Doctoral programs typically have only a few slots for PhD students in each cohort. This is because they may have limited funding for doctoral students, want to have a small cohort so each student can get more attention from faculty, or simply do not receive an overwhelming number of applications each year. Of course, admissions committees, generally composed of program faculty, keep their budgets and processes for accepting students basically a secret. These committees will review application essays, test scores, transcripts, and any other materials pertinent to a student’s application, then they decide who to admit to that year’s cohort of students.
This post was written by Stephanie A. Bosco-Ruggiero (PhD candidate in Social Work at Fordham University Graduate School of Social Service) on behalf of Dave Maslach for the R3ciprocity project (Check out the YouTube Channel or the writing feedback software). R3ciprocity helps students, faculty, and research folk by providing a real and authentic look into doing research. It provides solutions and hope to researchers around the world.
Dave’s quick survey on PhD acceptance rates
Dave asked the R3ciprocity community in March 2020, “What is your best estimate of the average PhD / doctoral program acceptance rate at your institution?” He received 20 responses, and among those responses the estimated percent accepted was as follows:
1-5% of those who apply are accepted. 50%
6-10% of those who apply are accepted. 25%
11-20% of those who apply are accepted. 15%
21-40% of those who apply are accepted. 0%
41% of those who apply are accepted or more. 10%
Of course, this is just a small convenience sample and does not constitute a scientifically conducted survey, but it is interesting. The general consensus among the R3ciprocity crowd is that doctoral programs are quite competitive and a low percent of those who apply will be admitted. But we also must consider that respondents may come from a variety of academic disciplines, some of which are more competitive in their doctoral program acceptance rates (see more about this below).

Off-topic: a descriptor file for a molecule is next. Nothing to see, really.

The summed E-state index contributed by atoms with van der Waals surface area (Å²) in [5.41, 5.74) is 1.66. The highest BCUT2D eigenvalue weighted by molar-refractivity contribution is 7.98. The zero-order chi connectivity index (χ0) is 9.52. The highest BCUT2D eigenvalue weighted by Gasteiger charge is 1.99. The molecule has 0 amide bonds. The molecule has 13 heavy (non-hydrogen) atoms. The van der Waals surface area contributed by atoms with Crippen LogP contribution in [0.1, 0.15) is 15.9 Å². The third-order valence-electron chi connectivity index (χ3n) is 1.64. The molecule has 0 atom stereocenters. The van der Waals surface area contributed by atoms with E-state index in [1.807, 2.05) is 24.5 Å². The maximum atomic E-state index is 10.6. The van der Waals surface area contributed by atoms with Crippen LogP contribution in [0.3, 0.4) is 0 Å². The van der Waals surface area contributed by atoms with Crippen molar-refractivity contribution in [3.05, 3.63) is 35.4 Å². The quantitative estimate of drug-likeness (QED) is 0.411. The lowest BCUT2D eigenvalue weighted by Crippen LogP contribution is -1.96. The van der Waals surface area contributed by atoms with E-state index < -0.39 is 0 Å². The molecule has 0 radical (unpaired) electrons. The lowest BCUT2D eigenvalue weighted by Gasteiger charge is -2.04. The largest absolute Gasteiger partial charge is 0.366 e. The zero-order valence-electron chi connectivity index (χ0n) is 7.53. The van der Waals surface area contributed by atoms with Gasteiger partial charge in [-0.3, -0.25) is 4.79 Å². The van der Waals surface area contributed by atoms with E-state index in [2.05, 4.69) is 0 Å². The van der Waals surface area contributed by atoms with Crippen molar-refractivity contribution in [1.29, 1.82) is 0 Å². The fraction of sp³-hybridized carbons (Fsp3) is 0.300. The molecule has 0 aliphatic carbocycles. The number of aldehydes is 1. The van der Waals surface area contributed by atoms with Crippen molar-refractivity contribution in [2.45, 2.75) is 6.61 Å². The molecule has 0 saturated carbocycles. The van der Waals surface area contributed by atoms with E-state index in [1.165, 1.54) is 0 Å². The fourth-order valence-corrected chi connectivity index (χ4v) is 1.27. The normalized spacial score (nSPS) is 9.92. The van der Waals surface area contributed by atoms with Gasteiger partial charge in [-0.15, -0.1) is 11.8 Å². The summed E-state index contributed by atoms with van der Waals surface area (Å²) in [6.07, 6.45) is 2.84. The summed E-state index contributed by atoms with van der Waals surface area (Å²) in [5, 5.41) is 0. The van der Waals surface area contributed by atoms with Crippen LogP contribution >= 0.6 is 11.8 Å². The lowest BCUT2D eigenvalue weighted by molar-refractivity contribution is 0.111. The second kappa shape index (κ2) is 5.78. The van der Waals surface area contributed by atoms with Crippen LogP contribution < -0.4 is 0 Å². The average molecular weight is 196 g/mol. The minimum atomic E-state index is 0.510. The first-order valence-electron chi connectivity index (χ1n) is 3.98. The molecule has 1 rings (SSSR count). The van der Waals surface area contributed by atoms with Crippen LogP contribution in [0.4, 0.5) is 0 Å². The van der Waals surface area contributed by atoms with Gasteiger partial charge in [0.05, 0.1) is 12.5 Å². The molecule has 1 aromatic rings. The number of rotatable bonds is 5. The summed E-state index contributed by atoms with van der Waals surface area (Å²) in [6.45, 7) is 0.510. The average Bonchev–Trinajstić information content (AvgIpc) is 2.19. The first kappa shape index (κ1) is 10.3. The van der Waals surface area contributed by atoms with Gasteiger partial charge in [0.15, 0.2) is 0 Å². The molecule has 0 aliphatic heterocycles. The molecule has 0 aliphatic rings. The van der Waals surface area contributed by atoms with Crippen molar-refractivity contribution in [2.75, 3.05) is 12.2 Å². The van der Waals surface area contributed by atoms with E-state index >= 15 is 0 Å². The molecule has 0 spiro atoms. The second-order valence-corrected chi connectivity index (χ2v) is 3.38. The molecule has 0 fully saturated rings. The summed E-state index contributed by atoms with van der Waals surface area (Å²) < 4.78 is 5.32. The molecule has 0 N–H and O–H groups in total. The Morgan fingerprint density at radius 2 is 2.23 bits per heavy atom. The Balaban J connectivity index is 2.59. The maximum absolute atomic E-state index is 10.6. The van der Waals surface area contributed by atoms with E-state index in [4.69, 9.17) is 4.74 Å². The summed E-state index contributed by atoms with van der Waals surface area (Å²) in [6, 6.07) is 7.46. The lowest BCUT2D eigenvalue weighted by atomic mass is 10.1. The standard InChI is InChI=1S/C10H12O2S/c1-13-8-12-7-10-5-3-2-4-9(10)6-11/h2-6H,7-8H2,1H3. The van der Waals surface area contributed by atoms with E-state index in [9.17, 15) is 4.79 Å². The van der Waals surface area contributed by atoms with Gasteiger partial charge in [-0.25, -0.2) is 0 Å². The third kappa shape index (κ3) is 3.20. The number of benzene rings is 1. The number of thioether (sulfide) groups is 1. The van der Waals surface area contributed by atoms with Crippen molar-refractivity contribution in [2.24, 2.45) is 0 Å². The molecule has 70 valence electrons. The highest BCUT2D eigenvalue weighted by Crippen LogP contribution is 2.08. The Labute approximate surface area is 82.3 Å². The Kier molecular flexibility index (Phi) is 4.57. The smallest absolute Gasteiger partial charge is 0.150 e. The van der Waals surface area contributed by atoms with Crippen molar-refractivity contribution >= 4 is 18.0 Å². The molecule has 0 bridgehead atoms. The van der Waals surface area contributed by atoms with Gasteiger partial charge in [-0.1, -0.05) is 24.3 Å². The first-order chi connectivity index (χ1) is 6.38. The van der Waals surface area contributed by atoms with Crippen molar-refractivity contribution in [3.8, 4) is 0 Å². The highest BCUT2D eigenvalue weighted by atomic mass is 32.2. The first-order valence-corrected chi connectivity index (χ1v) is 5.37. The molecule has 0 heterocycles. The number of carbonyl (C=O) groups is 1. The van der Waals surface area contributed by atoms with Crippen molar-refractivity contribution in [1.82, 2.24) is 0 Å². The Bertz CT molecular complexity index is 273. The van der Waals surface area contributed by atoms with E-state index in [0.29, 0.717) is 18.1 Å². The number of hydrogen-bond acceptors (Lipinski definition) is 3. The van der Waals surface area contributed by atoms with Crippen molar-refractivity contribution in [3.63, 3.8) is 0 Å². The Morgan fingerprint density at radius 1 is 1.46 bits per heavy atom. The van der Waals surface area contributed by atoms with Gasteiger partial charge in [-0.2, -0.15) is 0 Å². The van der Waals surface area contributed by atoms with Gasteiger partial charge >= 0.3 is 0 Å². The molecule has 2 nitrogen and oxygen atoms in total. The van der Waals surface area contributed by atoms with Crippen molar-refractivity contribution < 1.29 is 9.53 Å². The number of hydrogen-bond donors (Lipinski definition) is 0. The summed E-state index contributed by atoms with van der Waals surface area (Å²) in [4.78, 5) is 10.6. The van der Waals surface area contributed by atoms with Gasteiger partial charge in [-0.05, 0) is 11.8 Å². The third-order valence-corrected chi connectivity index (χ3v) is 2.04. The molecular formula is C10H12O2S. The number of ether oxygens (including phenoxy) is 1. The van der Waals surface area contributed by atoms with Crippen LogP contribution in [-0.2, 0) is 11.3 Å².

In fact, we do know that doctoral programs are more selective than graduate programs. According to the Council of Graduate Schools, in 2018 “Overall, 23.5% of doctoral applicants and 50.9% of master’s/other applicants were accepted for admission.” Furthermore, the Council has found that, “Doctoral programs at private not-for-profit research universities with highest research activity were most selective, accepting 13.7% of applications received.”
Watch Dave’s vlog on PhD program acceptance rates:
Why are average PhD acceptance rates so low?
Generally, many programs want to keep their programs small to increase the quality of education students receive and ensure students are getting the personalized attention and mentoring they need to become successful academics. Faculty also want high quality students in their program. Faculty need students who will be skilled enough to successfully contribute to their institutes and research studies; they also want students who are going to work hard and be dedicated to the profession. Thus, PhD programs try to screen out people who do not appear to be fully dedicated to the profession.
What do doctoral programs look at when deciding which applicants to admit?
A doctoral program’s admissions committee, often composed of full-time faculty and the program director, will look at a number of credentials when deciding which applicants to admit to the program. Here are some of the things they look at: